Shoot/Don’t shoot. Shoot/Don’t shoot. I keep muttering that impossible choice as I watch scenes of violence inside the U.S. Capitol. I know this question was racing through the minds of the Capitol Police officers we saw surrounded by the mob on Jan. 6. Shoot/Don’t shoot. Some of them will be asking themselves that question for the rest of their lives.

They never should have been put in that position. The failure to prepare adequately for what was a very well-known and publicized protest and riot (people were openly talking about storming the Capitol with guns) made individuals out of what should have been a wall of officers.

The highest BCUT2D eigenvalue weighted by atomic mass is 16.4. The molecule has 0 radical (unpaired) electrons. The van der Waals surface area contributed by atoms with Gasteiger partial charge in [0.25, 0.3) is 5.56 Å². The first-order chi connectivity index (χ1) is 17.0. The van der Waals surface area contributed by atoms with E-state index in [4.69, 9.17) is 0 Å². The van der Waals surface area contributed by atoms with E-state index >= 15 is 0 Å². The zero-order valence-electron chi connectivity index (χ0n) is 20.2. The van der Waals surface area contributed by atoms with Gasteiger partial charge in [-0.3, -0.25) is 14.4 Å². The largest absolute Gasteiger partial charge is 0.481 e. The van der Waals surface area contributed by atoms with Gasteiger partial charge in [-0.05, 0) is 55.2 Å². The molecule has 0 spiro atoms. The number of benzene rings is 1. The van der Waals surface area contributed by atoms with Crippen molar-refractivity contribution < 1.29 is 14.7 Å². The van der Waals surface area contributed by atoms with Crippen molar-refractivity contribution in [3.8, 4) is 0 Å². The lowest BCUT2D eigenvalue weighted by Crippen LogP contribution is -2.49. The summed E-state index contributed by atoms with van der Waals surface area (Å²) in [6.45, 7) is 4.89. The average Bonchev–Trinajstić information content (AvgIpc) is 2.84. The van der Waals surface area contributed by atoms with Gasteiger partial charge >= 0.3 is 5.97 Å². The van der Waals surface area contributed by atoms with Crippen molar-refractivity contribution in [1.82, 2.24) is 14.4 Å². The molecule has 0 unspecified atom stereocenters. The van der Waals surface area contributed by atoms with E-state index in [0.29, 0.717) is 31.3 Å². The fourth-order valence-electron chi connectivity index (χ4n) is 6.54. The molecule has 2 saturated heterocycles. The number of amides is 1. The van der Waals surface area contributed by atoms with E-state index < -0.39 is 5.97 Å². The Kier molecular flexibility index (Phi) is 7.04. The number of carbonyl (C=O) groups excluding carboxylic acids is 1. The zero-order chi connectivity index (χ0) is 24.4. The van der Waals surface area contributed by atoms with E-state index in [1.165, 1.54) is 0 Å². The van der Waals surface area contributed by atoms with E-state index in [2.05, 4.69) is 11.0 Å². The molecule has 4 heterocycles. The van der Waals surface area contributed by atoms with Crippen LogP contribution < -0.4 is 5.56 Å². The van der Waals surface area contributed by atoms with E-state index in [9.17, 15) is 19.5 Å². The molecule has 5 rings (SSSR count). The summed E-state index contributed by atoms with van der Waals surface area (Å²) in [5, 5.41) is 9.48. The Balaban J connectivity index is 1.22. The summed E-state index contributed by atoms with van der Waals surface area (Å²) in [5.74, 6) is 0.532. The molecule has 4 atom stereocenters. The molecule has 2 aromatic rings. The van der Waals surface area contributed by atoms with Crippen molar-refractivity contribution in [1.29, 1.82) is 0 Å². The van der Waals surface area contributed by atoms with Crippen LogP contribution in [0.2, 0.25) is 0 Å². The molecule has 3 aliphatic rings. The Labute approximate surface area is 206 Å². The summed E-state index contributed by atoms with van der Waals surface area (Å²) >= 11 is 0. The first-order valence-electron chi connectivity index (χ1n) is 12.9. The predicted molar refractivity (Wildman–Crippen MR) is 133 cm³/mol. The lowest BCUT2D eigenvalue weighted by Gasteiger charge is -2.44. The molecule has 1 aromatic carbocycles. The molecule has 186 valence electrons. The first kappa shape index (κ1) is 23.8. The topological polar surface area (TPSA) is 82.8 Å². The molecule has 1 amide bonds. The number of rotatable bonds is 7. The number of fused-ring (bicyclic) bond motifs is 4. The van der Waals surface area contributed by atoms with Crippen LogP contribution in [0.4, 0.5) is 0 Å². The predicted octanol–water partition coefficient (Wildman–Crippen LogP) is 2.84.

I was a Capitol Police officer from 2001 to 2002 and even now remember the high quality of training. We were trained in what to do if gunmen tried to storm the Capitol, but we were not trained in what to do if hundreds of people decided to rush the building, not with an armed assault — although some had weapons — but with numbers. Huge numbers. Shoot/Don’t shoot.

Read complete article by Patrick Skinner, a police officer in Savannah, GA and former U.S. Capitol Police officer at the Washington Post.

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